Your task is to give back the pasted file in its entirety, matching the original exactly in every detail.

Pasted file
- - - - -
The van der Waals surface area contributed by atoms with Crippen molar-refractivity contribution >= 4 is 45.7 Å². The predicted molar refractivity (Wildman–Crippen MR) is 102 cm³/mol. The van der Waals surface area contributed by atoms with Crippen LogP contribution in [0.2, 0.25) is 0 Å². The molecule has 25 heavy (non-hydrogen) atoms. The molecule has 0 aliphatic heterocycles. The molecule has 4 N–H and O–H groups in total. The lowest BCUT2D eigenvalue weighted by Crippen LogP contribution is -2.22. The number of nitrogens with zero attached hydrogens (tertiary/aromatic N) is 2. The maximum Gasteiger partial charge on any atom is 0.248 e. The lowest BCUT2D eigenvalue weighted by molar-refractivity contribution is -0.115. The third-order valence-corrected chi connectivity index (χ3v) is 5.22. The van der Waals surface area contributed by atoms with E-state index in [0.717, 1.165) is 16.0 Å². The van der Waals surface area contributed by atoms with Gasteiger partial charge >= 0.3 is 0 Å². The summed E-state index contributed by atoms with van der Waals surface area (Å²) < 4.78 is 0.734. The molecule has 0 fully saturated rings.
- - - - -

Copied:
The van der Waals surface area contributed by atoms with Crippen molar-refractivity contribution >= 4 is 45.7 Å². The predicted molar refractivity (Wildman–Crippen MR) is 102 cm³/mol. The van der Waals surface area contributed by atoms with Crippen LogP contribution in [0.2, 0.25) is 0 Å². The molecule has 25 heavy (non-hydrogen) atoms. The molecule has 0 aliphatic heterocycles. The molecule has 4 N–H and O–H groups in total. The lowest BCUT2D eigenvalue weighted by Crippen LogP contribution is -2.22. The number of nitrogens with zero attached hydrogens (tertiary/aromatic N) is 2. The maximum Gasteiger partial charge on any atom is 0.248 e. The lowest BCUT2D eigenvalue weighted by molar-refractivity contribution is -0.115. The third-order valence-corrected chi connectivity index (χ3v) is 5.22. The van der Waals surface area contributed by atoms with E-state index in [0.717, 1.165) is 16.0 Å². The van der Waals surface area contributed by atoms with Gasteiger partial charge >= 0.3 is 0 Å². The summed E-state index contributed by atoms with van der Waals surface area (Å²) < 4.78 is 0.734. The molecule has 0 fully saturated rings.